During his second and third terms, Blount was occupied with the War of 1812. During the first few months of the war, he struggled with a lack of communication with the War Department as he awaited permission to order the militia (led by an increasingly-impatient Andrew Jackson) south to New Orleans. Following the Fort Mims massacre in 1813, a call to arms issued by Blount was met by 3,500 volunteers. These were divided into two divisions led by Jackson and John Cocke, and ordered south to suppress the hostile Creek tribes. Blount managed to raise over $300,000 for the expedition, an astonishing sum of money for the time.[4] The surprising number of volunteers earned Tennessee the nickname, "Volunteer State."[3][4]

At the end of the War of 1812, Blount was at the height of his popularity. Historian J. G. M. Ramsey wrote, "Willie's popularity with the masses has rarely been equalled."[4] In 1815, constitutional term limits prevented him from seeking a fourth consecutive term.

Later life[edit]

In 1827, Blount ran for governor against Congressman Sam Houston and ex-Congressman Newton Cannon (the incumbent, William Carroll, was term-limited), but placed a distant third, winning just 1,784 votes to 44,243 for Houston and 32,929 for Cannon.[5] In 1834, Blount represented Montgomery County at the state constitutional convention, which drafted a new document to replace the one in effect since the state had been admitted in 1796, and which has many similarities to the 1870 constitution which is still in effect.[3] One of the chief differences between the 1834 constitution and its predecessor was considerably greater powers being granted to the executive branch than in the earlier document.

Blount died in Nashville on September 10, 1835, and is interred at Greenwood Cemetery in Clarksville.[3] In 1878, the state placed a large monument on his grave.[4]

Family and legacy[edit]

Blount married Lucinda Baker in 1802. They had two daughters, Eliza Ann and Lucinda.[4]

Blount was the younger half-brother of William Blount, a signer of the United States Constitution and governor of the Southwest Territory. Another half-brother, Thomas Blount, was a congressman from North Carolina, and a nephew, William Grainger Blount, represented Tennessee's 2nd district in Congress from 1815 to 1819. Willie Blount was the great-great grandfather of Harry Hill McAlister, who served as Governor of Tennessee in the 1930s.[6]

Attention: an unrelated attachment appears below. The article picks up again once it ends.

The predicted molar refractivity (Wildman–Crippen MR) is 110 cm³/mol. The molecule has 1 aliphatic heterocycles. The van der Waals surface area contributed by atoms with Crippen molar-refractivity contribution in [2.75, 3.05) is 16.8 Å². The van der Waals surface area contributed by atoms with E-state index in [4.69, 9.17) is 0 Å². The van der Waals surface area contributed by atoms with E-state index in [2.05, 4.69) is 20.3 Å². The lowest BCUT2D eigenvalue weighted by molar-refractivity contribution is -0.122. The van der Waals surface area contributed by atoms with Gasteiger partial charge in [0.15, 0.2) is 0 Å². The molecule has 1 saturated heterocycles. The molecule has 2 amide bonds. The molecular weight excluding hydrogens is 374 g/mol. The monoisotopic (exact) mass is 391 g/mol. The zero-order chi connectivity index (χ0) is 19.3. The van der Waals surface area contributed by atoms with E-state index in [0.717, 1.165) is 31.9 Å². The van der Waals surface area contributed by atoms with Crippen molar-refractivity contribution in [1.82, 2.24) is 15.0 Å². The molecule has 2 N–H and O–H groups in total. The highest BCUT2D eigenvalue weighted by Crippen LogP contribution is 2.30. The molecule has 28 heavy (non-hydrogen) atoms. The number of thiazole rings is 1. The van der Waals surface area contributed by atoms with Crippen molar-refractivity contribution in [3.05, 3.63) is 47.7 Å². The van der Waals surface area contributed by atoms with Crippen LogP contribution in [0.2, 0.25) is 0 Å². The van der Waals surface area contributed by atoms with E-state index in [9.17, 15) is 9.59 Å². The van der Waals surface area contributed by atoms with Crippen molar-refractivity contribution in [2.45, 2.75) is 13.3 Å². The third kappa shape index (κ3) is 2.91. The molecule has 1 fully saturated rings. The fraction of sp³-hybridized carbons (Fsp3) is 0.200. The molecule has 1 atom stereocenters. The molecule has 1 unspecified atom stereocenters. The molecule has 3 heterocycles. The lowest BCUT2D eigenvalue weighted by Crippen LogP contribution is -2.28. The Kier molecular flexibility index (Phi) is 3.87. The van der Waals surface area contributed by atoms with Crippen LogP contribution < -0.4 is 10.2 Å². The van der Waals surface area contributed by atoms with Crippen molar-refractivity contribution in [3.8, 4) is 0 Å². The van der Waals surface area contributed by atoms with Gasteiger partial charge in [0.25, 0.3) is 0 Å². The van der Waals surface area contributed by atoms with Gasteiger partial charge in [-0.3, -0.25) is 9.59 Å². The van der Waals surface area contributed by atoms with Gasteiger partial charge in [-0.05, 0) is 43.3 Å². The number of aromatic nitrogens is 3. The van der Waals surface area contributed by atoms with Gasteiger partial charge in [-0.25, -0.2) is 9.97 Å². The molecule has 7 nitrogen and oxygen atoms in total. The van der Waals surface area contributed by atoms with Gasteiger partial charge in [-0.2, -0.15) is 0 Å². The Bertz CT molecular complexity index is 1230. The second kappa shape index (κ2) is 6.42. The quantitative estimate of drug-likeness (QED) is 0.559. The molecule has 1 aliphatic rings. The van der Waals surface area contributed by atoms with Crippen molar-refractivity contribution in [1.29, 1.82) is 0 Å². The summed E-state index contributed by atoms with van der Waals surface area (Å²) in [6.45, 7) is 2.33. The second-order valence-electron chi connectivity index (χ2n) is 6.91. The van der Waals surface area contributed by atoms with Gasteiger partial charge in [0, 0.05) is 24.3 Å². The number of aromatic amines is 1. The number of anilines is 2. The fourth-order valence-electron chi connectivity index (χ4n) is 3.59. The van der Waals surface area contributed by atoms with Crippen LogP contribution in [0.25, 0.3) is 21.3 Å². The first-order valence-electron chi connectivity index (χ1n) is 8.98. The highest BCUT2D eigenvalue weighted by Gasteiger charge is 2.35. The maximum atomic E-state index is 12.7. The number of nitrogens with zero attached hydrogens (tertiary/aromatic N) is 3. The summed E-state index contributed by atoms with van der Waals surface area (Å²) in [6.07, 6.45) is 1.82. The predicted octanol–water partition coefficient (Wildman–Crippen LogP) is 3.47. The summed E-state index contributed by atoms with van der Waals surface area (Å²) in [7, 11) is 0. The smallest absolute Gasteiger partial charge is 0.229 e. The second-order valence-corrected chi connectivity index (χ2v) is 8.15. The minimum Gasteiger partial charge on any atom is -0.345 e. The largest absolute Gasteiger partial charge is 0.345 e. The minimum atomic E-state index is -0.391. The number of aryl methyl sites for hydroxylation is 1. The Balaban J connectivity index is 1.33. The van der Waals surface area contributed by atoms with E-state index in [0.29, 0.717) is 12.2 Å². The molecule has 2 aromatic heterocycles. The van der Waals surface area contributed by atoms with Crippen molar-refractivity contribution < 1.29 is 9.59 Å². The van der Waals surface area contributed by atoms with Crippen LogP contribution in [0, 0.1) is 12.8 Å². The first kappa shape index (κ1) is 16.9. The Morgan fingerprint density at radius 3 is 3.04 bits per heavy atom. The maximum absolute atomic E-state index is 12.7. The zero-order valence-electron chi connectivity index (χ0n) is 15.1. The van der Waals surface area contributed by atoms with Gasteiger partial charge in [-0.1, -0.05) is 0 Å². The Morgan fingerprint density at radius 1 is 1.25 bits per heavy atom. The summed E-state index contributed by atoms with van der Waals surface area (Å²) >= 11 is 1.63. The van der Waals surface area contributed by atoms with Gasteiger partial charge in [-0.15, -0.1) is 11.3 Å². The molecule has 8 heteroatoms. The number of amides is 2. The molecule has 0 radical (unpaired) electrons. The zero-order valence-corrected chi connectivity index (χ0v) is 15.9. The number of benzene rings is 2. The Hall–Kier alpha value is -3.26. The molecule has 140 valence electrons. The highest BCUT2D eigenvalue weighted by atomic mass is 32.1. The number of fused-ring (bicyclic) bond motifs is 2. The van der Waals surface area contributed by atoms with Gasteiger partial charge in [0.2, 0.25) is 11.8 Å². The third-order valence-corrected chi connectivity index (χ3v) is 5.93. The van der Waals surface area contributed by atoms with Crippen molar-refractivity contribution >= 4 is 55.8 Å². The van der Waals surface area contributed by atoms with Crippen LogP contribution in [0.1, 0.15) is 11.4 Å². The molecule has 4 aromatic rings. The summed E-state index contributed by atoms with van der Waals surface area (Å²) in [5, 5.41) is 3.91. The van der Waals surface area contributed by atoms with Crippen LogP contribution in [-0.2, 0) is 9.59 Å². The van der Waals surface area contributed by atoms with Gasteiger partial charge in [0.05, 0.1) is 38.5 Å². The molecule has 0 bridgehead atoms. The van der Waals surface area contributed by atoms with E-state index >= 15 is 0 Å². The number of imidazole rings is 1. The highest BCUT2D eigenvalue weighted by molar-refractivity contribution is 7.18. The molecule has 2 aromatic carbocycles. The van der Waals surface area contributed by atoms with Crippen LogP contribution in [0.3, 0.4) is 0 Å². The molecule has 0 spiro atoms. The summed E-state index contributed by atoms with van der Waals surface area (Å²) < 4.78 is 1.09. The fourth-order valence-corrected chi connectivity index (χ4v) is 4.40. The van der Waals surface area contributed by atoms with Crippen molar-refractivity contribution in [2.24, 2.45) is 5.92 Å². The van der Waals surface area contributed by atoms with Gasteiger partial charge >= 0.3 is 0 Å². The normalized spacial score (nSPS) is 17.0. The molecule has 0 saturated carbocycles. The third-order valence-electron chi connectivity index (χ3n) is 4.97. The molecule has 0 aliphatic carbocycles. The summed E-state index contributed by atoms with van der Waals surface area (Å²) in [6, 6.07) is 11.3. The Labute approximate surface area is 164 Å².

In 1803, Blount published a school textbook, A Catechetical Exposition of the Constitution of the State of Tennessee, which was printed by early Knoxville newspaper editor George Roulstone. Blount later made plans to write a comprehensive history of the state, but this work was never completed.[4]

Blount County, Alabama, is named in Willie Blount's honor for his assistance during the Creek War.[7][8]

References[edit]

  1. ^ a b c Tennessee State Library and Archives, Governor Willie Blount Papers, 1964, 1988. Retrieved: 10 July 2012.
  2. ^ Some sources list Blount's year of birth as 1767; his tombstone gives his date of birth as April 18, 1768.
  3. ^ a b c d e f Anne-Leslie Owens, "Willie Blount," Tennessee Encyclopedia of History and Culture, 2009. Retrieved: 10 July 2012.
  4. ^ a b c d e f g h i j k l m n o p Mary B. Clark, "Willie Blount," Governors of Tennessee, Vol. 3 (Memphis State University Press, 1979), pp. 79-95.
  5. ^ a b c Our Campaigns - Willie Blount. Retrieved: 19 January 2013.
  6. ^ "Tennessee Governor Willie Blount". National Governors Association. Retrieved September 19, 2012. 
  7. ^ Alabama Department of Archives and History, Blount County. Retrieved: 10 July 2012.
  8. ^ "Profile for Blount County, Alabama, AL". ePodunk. Retrieved September 19, 2012. 

External links[edit]


Political offices
Preceded by
John Sevier
Governor of Tennessee
1809–1815
Succeeded by
Joseph McMinn